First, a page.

on 27th August 2019 at 9:34 AM
The school climate strikers will hold our generation to account if we don’t take action says Ashok Sinha. ******Global Climate Strike Update******** Join the Global Climate Strike on 20th September It’s set to be one of the biggest climate actions yet, with events taking place around the world. In London, LCC will riding from City Hall to Parliament Square to join them, adding our voice to the call of urgent action on the climate crisis. Click here for details on the ride and to let us know you are coming. ************************************ I have a blue metal water bottle with ‘Not Stupid’ printed on the side. A souvenir from a past life, the slogan occasionally elicits curious glances: exactly who or what is not stupid? It dates from the premiere in Leicester Square of Franny Armstrong and Lizzie Gillet’s film The Age of Stupid in 2009. Intended to shake us from our collective, ‘stupid’ torpidity in the face of the existential threat of climate change, the event was livecast to 10,000 people in cinemas across the country. My job, as the then Director of the Stop Climate Chaos coalition, was to address what was a world record audience for a cinema premiere with a call to action: to exhort people and governments to wake up and be ‘not stupid’. I’m glad that we seem to have transcended the age of stupid, but wisdom will be needed to avoid the Age of Complacency. On the plus side, the days are long gone when seemingly every media interview was a battle with climate change deniers or contrarian journalists. Key figures across all sectors of society now comprehend that climate change is real, driven by human activity, essentially irreversible and the greatest of threats to civilisation. But on the debit side is the worrying indifference seen towards the humanitarian catastrophe caused by Hurricane Idai, the blistering heatwaves in Australia, the widespread retreat of glaciers, and the accelerating loss of global species — all of which (and more) comprise a pattern of worsening climate impacts that is absolutely consistent with predictions. The blitheness with which these impacts are described as the ‘new normal’ suggests a collective complacency about the severe threats they present to billions of people — not to mention the resulting political-economic instability and conflict by which no-one will be untouched. School strikes Thank goodness then, for the schoolkids. I am sure, like me, many readers of London Cyclist have accompanied their younger children to protest against stupidity and complacency at a school climate strike. Many will also have been led by their children, whether of school age or young adults, to join one of the extraordinary Extinction Rebellion protests. We would be wise to realise that these young protesters are deadly serious: they will hold our generation to account for an irreversible screw-up, one that will hit them worst of all, if we don’t rouse ourselves to action. LCC has been organising action on two wheels to support the strikers. We were born out of the environmental movement of the late 1970s, and that heritage remains part of our DNA. We will continue to strive to reduce the dangers that prevent people from being able to cycle as their everyday mode of transport — not only so that they can enjoy the flood of happy hormones that getting around by bike brings, but to play our part in rapidly eliminating carbon emissions. I’m an optimist. I remain confident that humanity will prove itself neither stupid nor complacent. LCC will do its bit; we will assure the school strikers through even more determined lobbying and campaigning that we are, and will remain, on their side and on the right side of history. They are demanding wisdom from us, and we owe it to them to show it — to be ‘Not Stupid’.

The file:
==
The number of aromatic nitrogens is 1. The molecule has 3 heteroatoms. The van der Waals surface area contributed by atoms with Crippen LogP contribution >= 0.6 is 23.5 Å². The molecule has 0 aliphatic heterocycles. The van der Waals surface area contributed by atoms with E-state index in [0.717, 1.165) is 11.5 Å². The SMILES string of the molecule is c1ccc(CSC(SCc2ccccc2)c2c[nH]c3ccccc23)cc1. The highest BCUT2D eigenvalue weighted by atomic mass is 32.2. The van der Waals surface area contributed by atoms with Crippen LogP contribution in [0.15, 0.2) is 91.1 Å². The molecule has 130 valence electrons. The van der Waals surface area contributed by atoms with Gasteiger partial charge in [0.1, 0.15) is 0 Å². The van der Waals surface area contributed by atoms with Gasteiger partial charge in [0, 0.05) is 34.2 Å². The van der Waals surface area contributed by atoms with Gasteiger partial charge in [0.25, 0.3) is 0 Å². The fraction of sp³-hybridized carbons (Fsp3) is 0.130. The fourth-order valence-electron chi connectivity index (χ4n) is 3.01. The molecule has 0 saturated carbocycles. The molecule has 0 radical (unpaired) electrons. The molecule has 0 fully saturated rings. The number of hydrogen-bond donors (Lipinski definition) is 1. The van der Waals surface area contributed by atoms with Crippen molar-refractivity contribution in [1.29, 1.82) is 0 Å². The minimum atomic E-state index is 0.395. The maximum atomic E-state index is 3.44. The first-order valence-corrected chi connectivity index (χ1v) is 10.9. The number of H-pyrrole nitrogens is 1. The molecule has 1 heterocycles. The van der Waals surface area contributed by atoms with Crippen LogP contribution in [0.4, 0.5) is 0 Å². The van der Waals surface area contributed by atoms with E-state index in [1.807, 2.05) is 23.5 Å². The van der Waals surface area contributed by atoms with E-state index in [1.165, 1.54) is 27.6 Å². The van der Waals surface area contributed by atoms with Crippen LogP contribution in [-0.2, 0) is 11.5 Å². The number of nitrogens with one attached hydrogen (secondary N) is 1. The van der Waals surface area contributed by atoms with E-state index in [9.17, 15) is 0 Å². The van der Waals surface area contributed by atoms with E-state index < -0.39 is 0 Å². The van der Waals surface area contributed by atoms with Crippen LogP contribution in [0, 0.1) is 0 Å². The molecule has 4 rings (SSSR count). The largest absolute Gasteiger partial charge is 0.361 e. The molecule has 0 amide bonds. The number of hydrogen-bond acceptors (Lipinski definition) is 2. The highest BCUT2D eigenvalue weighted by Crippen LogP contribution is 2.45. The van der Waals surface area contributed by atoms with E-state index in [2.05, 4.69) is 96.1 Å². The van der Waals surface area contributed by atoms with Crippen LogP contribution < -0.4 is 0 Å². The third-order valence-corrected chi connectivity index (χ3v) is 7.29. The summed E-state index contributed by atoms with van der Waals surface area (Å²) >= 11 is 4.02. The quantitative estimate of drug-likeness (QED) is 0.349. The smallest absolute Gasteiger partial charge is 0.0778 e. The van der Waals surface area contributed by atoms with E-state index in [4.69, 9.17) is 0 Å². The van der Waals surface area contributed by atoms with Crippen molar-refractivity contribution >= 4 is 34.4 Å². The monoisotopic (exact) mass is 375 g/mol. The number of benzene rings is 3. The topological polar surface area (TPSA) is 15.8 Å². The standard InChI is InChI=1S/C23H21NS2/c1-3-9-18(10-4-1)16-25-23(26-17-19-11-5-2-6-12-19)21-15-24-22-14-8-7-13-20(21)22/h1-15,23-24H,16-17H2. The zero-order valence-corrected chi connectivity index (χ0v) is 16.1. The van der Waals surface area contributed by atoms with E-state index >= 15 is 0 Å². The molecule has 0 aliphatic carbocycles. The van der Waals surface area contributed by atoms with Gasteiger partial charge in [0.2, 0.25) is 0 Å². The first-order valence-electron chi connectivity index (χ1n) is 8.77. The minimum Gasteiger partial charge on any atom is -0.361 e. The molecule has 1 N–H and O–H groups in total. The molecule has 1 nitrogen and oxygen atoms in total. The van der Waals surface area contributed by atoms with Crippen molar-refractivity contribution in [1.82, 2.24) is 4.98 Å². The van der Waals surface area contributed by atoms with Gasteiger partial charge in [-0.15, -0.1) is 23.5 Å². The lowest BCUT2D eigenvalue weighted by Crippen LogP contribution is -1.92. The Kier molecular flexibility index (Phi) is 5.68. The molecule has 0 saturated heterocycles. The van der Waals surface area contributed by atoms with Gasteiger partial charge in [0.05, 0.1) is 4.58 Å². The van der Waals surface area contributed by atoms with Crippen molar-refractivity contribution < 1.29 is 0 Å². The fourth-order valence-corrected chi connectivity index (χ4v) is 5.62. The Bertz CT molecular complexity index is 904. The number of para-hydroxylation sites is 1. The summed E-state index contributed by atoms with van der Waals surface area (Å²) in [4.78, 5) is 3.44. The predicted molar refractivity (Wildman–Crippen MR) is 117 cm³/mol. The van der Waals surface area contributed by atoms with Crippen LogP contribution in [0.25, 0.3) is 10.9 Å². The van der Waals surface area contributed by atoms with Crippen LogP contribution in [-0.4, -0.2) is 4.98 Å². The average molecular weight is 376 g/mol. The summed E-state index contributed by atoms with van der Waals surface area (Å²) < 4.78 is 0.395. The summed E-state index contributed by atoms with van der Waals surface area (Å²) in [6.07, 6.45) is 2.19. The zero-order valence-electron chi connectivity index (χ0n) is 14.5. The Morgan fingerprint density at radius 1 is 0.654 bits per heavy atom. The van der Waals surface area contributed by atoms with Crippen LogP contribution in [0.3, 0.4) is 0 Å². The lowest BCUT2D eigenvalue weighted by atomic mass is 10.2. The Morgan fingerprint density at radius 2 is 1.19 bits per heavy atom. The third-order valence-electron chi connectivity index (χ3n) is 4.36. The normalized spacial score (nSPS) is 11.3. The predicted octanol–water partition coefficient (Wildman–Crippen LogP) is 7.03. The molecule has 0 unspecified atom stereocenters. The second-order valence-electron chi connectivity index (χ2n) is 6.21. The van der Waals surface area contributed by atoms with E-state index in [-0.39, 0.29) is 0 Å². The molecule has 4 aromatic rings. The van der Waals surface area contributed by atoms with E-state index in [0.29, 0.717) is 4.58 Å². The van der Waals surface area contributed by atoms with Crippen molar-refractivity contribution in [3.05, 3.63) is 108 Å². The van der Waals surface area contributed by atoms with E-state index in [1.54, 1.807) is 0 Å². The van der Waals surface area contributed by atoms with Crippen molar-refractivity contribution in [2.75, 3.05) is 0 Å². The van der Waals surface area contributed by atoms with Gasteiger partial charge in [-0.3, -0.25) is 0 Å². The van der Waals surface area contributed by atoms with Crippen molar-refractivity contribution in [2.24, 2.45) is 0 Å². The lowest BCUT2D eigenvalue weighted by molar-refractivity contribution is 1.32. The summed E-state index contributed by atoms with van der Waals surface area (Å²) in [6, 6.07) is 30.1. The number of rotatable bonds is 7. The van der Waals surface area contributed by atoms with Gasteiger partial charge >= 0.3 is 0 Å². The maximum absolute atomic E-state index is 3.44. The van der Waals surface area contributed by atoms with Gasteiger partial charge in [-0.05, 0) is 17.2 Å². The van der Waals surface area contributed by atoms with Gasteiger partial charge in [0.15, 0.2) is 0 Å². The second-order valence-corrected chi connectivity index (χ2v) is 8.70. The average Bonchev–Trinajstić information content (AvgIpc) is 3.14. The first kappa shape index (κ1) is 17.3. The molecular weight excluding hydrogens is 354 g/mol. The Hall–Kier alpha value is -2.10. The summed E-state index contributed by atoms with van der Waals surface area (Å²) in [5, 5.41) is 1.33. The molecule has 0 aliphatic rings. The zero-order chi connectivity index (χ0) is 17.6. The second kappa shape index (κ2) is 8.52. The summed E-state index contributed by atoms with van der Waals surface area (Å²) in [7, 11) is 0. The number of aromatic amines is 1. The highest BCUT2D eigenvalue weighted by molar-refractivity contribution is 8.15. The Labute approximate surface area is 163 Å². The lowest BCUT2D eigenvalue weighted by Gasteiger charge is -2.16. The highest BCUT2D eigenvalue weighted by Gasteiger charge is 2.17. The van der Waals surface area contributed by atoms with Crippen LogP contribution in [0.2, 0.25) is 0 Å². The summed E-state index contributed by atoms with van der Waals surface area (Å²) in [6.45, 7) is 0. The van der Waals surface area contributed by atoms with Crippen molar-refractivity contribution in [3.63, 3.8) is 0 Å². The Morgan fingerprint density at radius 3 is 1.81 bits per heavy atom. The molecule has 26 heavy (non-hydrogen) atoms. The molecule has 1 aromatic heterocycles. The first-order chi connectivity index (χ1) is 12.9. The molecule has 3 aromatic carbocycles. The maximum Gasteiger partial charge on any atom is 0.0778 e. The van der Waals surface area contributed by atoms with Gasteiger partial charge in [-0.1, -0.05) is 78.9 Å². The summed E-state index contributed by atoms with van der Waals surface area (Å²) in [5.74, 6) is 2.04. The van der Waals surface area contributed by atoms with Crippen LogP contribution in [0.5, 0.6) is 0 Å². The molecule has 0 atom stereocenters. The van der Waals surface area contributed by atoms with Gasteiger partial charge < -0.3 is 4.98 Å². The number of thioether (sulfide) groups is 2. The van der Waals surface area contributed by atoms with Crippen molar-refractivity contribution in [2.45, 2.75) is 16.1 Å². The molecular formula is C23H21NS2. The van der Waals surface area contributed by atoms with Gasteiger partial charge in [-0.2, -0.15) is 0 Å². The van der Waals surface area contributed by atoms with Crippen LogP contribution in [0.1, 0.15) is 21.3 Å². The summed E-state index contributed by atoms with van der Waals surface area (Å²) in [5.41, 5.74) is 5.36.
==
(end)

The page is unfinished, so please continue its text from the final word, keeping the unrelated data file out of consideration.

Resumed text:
Take action: “Safer” junctions not safe enough
on 20th August 2019 at 9:43 AM
A year ago, LCC held a demonstration at the deadly Holborn gyratory, following a fatal collision there to highlight the lack of action on road danger. Given that the Mayor’s Transport Strategy promises rapid action to reduce fatalities and serious injuries on our roads – of which there were 111 and 3,954 respectively in 2018 – to zero by 2041, he needs to get a move on! To give him some impetus we are asking everyone to sign our new petition to not only deliver “safer junctions” to a higher standard, but faster too. Please click here to sign. In the last year, and in response to our protest, pressure from the London Assembly and our petition run at the time, signed by nearly 3,000 LCC members, we have seen some positive steps. Camden Council won funding to fix issues around Holborn (including for removing the gyratory), and Greenwich and TfL are bringing forward work on the deadly Angerstein junction too. Both of these are very welcome steps forward. But far too many other dangerous junctions have seen no improvements, and perhaps even more worryingly, the vast majority of the junctions where alterations have been proposed under Sadiq’s Safer Junctions programme are nowhere near good enough. We have been studying the junctions that have already seen “improvements”, and most that we have looked at have seen further serious injuries and even fatalities since the junction was changed. For instance, Ludgate Circus in 2017 alone saw both a pedestrian fatally killed and another seriously injured, both on the south side of the junction, while Hackney’s Manor Road/Stamford Hill junction saw a pedestrian hit with serious injuries, and the junction of Southwark Bridge and Queen Street has seen two serious injuries to motorbikers since changes. Now a spate of new Safer Junctions proposals have come forward that retain “critical issues” in TfL’s own Healthy Streets Check – these are objective measures of design for safety, and represent the absolute no-nos for designing safer streets and junctions. Safer Junctions consulted on recently include Edgware Road and Harrow Road junction. This horrific multi-lane junction is an underpass of the A40 with complex turning movements. The revised design adds pavement width, early starts for cyclists on some arms, bans a turn, but also retains 3 “critical issues”. The crossing of East India Dock Road scheme retains 2, the Kingsland Road/Balls Pond Roads scheme has 2, and Clapham Road at Union Road and Stirling Road has 1. The prize however goes to the Holloway Road Safer Junctions scheme, which retains 5 major safety “critical issues”! (At least it cuts 1 from the previous 6!) The catch seems to be that these aren’t Safe Junctions, but Safer Junctions. They’re not “Vision Zero” but “Vision A Bit Better”. The concerns around delays to buses, and even private motor traffic, are trumping the safety of people walking or cycling through them. This simply isn’t acceptable – people’s lives and limbs are more important than a 30 second delay to drivers or bus passengers. These junctions also represent hostile barriers that keep many more people from ever cycling in London. That’s why we’re asking everyone to sign our new petition calling on the Mayor and his deputy to deliver better Safer Junctions, and faster too. Please click here to sign.